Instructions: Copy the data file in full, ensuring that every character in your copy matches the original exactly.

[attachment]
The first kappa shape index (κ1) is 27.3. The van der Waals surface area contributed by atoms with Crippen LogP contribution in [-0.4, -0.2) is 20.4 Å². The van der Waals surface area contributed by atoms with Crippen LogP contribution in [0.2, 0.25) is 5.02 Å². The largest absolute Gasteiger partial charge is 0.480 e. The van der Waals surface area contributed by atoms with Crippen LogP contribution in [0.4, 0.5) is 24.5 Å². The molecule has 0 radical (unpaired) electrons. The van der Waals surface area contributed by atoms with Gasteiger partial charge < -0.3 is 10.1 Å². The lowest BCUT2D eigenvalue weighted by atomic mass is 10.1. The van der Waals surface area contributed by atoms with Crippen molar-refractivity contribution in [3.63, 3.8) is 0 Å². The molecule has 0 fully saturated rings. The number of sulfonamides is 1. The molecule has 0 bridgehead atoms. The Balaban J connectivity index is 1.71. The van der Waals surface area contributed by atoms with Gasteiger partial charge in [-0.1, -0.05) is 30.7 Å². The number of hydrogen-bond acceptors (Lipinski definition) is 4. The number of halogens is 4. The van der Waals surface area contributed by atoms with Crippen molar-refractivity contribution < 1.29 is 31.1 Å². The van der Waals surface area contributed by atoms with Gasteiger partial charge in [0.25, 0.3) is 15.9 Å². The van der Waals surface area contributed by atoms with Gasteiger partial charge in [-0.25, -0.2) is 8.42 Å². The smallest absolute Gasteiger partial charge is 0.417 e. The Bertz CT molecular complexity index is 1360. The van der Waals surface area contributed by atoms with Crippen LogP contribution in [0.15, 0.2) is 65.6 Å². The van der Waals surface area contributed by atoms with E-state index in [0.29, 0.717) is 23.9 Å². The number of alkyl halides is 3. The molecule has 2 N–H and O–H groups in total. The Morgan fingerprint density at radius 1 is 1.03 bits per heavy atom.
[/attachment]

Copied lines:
The first kappa shape index (κ1) is 27.3. The van der Waals surface area contributed by atoms with Crippen LogP contribution in [-0.4, -0.2) is 20.4 Å². The van der Waals surface area contributed by atoms with Crippen LogP contribution in [0.2, 0.25) is 5.02 Å². The largest absolute Gasteiger partial charge is 0.480 e. The van der Waals surface area contributed by atoms with Crippen LogP contribution in [0.4, 0.5) is 24.5 Å². The molecule has 0 radical (unpaired) electrons. The van der Waals surface area contributed by atoms with Gasteiger partial charge < -0.3 is 10.1 Å². The lowest BCUT2D eigenvalue weighted by atomic mass is 10.1. The van der Waals surface area contributed by atoms with Crippen molar-refractivity contribution in [3.63, 3.8) is 0 Å². The molecule has 0 fully saturated rings. The number of sulfonamides is 1. The molecule has 0 bridgehead atoms. The Balaban J connectivity index is 1.71. The van der Waals surface area contributed by atoms with Gasteiger partial charge in [-0.1, -0.05) is 30.7 Å². The number of hydrogen-bond acceptors (Lipinski definition) is 4. The number of halogens is 4. The van der Waals surface area contributed by atoms with Crippen molar-refractivity contribution < 1.29 is 31.1 Å². The van der Waals surface area contributed by atoms with Gasteiger partial charge in [0.25, 0.3) is 15.9 Å². The van der Waals surface area contributed by atoms with Gasteiger partial charge in [-0.25, -0.2) is 8.42 Å². The smallest absolute Gasteiger partial charge is 0.417 e. The Bertz CT molecular complexity index is 1360. The van der Waals surface area contributed by atoms with Crippen LogP contribution in [0.15, 0.2) is 65.6 Å². The van der Waals surface area contributed by atoms with E-state index in [0.29, 0.717) is 23.9 Å². The number of alkyl halides is 3. The molecule has 2 N–H and O–H groups in total. The Morgan fingerprint density at radius 1 is 1.03 bits per heavy atom.